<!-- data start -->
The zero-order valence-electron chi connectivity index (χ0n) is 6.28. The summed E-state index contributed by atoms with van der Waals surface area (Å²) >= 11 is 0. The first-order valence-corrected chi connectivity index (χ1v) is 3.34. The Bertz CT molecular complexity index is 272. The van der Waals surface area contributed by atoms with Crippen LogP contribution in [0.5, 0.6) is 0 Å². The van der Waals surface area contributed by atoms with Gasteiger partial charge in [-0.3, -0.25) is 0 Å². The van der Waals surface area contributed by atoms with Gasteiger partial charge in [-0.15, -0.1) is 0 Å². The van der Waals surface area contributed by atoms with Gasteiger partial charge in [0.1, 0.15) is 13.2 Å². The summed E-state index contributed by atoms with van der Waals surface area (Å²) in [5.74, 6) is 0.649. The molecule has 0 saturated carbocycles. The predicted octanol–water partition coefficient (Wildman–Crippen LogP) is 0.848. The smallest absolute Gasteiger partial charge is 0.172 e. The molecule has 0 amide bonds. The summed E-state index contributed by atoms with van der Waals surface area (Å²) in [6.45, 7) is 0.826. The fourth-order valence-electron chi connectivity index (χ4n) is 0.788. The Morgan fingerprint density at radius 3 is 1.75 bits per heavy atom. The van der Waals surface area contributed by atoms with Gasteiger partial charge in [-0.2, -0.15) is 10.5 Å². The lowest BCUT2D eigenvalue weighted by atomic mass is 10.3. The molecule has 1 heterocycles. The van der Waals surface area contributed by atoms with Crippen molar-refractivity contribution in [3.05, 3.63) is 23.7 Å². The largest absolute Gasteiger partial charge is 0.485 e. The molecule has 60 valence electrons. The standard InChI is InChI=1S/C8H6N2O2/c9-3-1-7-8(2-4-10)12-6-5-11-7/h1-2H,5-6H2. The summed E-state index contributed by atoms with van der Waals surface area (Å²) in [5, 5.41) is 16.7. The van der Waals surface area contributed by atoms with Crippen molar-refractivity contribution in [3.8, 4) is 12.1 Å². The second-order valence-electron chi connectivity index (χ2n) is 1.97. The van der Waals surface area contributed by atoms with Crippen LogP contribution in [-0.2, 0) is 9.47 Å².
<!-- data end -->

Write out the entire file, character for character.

The zero-order valence-electron chi connectivity index (χ0n) is 6.28. The summed E-state index contributed by atoms with van der Waals surface area (Å²) >= 11 is 0. The first-order valence-corrected chi connectivity index (χ1v) is 3.34. The Bertz CT molecular complexity index is 272. The van der Waals surface area contributed by atoms with Crippen LogP contribution in [0.5, 0.6) is 0 Å². The van der Waals surface area contributed by atoms with Gasteiger partial charge in [-0.3, -0.25) is 0 Å². The van der Waals surface area contributed by atoms with Gasteiger partial charge in [-0.15, -0.1) is 0 Å². The van der Waals surface area contributed by atoms with Gasteiger partial charge in [0.1, 0.15) is 13.2 Å². The summed E-state index contributed by atoms with van der Waals surface area (Å²) in [5.74, 6) is 0.649. The molecule has 0 saturated carbocycles. The predicted octanol–water partition coefficient (Wildman–Crippen LogP) is 0.848. The smallest absolute Gasteiger partial charge is 0.172 e. The molecule has 0 amide bonds. The summed E-state index contributed by atoms with van der Waals surface area (Å²) in [6.45, 7) is 0.826. The fourth-order valence-electron chi connectivity index (χ4n) is 0.788. The Morgan fingerprint density at radius 3 is 1.75 bits per heavy atom. The van der Waals surface area contributed by atoms with Gasteiger partial charge in [-0.2, -0.15) is 10.5 Å². The lowest BCUT2D eigenvalue weighted by atomic mass is 10.3. The molecule has 1 heterocycles. The van der Waals surface area contributed by atoms with Crippen molar-refractivity contribution in [3.05, 3.63) is 23.7 Å². The largest absolute Gasteiger partial charge is 0.485 e. The molecule has 60 valence electrons. The standard InChI is InChI=1S/C8H6N2O2/c9-3-1-7-8(2-4-10)12-6-5-11-7/h1-2H,5-6H2. The summed E-state index contributed by atoms with van der Waals surface area (Å²) in [5, 5.41) is 16.7. The van der Waals surface area contributed by atoms with Crippen molar-refractivity contribution in [3.8, 4) is 12.1 Å². The second-order valence-electron chi connectivity index (χ2n) is 1.97. The van der Waals surface area contributed by atoms with Crippen LogP contribution in [-0.2, 0) is 9.47 Å².